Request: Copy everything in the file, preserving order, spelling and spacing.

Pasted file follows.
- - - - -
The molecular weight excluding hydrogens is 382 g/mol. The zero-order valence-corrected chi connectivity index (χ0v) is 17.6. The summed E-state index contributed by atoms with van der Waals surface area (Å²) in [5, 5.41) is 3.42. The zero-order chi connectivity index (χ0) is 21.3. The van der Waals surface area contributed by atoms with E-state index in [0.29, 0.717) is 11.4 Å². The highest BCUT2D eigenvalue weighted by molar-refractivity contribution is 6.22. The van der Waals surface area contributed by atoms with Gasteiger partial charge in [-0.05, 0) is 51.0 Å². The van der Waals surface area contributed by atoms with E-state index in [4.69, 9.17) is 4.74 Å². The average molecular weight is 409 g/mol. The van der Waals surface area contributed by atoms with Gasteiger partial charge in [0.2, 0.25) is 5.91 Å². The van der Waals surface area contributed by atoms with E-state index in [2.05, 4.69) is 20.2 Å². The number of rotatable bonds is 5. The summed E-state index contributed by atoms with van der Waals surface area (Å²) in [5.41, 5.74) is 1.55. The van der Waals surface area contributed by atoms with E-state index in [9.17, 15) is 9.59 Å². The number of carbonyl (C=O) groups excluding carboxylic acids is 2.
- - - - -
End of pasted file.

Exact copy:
The molecular weight excluding hydrogens is 382 g/mol. The zero-order valence-corrected chi connectivity index (χ0v) is 17.6. The summed E-state index contributed by atoms with van der Waals surface area (Å²) in [5, 5.41) is 3.42. The zero-order chi connectivity index (χ0) is 21.3. The van der Waals surface area contributed by atoms with E-state index in [0.29, 0.717) is 11.4 Å². The highest BCUT2D eigenvalue weighted by molar-refractivity contribution is 6.22. The van der Waals surface area contributed by atoms with Gasteiger partial charge in [-0.05, 0) is 51.0 Å². The van der Waals surface area contributed by atoms with E-state index in [4.69, 9.17) is 4.74 Å². The average molecular weight is 409 g/mol. The van der Waals surface area contributed by atoms with Gasteiger partial charge in [0.2, 0.25) is 5.91 Å². The van der Waals surface area contributed by atoms with E-state index in [2.05, 4.69) is 20.2 Å². The number of rotatable bonds is 5. The summed E-state index contributed by atoms with van der Waals surface area (Å²) in [5.41, 5.74) is 1.55. The van der Waals surface area contributed by atoms with E-state index in [9.17, 15) is 9.59 Å². The number of carbonyl (C=O) groups excluding carboxylic acids is 2.